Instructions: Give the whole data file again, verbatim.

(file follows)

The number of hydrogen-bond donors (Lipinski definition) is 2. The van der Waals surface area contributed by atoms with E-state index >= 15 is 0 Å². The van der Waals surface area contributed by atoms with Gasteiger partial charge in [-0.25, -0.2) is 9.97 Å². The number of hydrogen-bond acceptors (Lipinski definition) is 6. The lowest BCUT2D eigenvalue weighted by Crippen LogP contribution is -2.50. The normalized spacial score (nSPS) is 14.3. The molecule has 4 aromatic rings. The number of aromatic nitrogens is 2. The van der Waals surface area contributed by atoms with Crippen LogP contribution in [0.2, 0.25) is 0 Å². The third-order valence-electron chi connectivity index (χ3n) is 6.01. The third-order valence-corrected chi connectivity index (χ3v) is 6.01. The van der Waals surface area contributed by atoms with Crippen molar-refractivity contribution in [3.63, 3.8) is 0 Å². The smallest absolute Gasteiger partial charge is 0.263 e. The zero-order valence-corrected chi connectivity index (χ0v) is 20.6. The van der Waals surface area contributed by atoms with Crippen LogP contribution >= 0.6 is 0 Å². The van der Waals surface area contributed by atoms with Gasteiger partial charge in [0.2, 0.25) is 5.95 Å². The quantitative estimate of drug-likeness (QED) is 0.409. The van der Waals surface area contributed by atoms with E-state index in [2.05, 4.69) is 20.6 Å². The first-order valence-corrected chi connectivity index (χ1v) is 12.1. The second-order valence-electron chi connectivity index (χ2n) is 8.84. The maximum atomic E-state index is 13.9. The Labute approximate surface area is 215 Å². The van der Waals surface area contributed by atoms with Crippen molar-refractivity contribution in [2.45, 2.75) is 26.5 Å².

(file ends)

The number of hydrogen-bond donors (Lipinski definition) is 2. The van der Waals surface area contributed by atoms with E-state index >= 15 is 0 Å². The van der Waals surface area contributed by atoms with Gasteiger partial charge in [-0.25, -0.2) is 9.97 Å². The number of hydrogen-bond acceptors (Lipinski definition) is 6. The lowest BCUT2D eigenvalue weighted by Crippen LogP contribution is -2.50. The normalized spacial score (nSPS) is 14.3. The molecule has 4 aromatic rings. The number of aromatic nitrogens is 2. The van der Waals surface area contributed by atoms with Crippen LogP contribution in [0.2, 0.25) is 0 Å². The third-order valence-electron chi connectivity index (χ3n) is 6.01. The third-order valence-corrected chi connectivity index (χ3v) is 6.01. The van der Waals surface area contributed by atoms with Crippen molar-refractivity contribution in [3.63, 3.8) is 0 Å². The smallest absolute Gasteiger partial charge is 0.263 e. The zero-order valence-corrected chi connectivity index (χ0v) is 20.6. The van der Waals surface area contributed by atoms with Crippen LogP contribution >= 0.6 is 0 Å². The van der Waals surface area contributed by atoms with Gasteiger partial charge in [0.2, 0.25) is 5.95 Å². The quantitative estimate of drug-likeness (QED) is 0.409. The van der Waals surface area contributed by atoms with E-state index in [2.05, 4.69) is 20.6 Å². The first-order valence-corrected chi connectivity index (χ1v) is 12.1. The second-order valence-electron chi connectivity index (χ2n) is 8.84. The maximum atomic E-state index is 13.9. The Labute approximate surface area is 215 Å². The van der Waals surface area contributed by atoms with Crippen molar-refractivity contribution in [2.45, 2.75) is 26.5 Å².